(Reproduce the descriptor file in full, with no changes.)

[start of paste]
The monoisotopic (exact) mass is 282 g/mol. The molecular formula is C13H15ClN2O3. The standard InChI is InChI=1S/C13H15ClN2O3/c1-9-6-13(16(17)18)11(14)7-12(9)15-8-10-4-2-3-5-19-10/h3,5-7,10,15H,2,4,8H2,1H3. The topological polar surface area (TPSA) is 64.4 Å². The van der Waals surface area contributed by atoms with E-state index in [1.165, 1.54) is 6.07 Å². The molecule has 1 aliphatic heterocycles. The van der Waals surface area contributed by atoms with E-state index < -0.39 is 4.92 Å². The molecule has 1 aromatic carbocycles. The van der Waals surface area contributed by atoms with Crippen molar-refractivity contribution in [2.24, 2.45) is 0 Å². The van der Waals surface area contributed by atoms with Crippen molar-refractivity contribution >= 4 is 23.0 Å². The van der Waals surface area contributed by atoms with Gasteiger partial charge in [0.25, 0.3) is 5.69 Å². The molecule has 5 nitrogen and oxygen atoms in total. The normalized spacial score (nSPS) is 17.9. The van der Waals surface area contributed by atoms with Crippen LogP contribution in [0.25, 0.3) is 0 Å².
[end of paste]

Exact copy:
The monoisotopic (exact) mass is 282 g/mol. The molecular formula is C13H15ClN2O3. The standard InChI is InChI=1S/C13H15ClN2O3/c1-9-6-13(16(17)18)11(14)7-12(9)15-8-10-4-2-3-5-19-10/h3,5-7,10,15H,2,4,8H2,1H3. The topological polar surface area (TPSA) is 64.4 Å². The van der Waals surface area contributed by atoms with E-state index in [1.165, 1.54) is 6.07 Å². The molecule has 1 aliphatic heterocycles. The van der Waals surface area contributed by atoms with E-state index < -0.39 is 4.92 Å². The molecule has 1 aromatic carbocycles. The van der Waals surface area contributed by atoms with Crippen molar-refractivity contribution in [2.24, 2.45) is 0 Å². The van der Waals surface area contributed by atoms with Crippen molar-refractivity contribution >= 4 is 23.0 Å². The van der Waals surface area contributed by atoms with Gasteiger partial charge in [0.25, 0.3) is 5.69 Å². The molecule has 5 nitrogen and oxygen atoms in total. The normalized spacial score (nSPS) is 17.9. The van der Waals surface area contributed by atoms with Crippen LogP contribution in [0.25, 0.3) is 0 Å².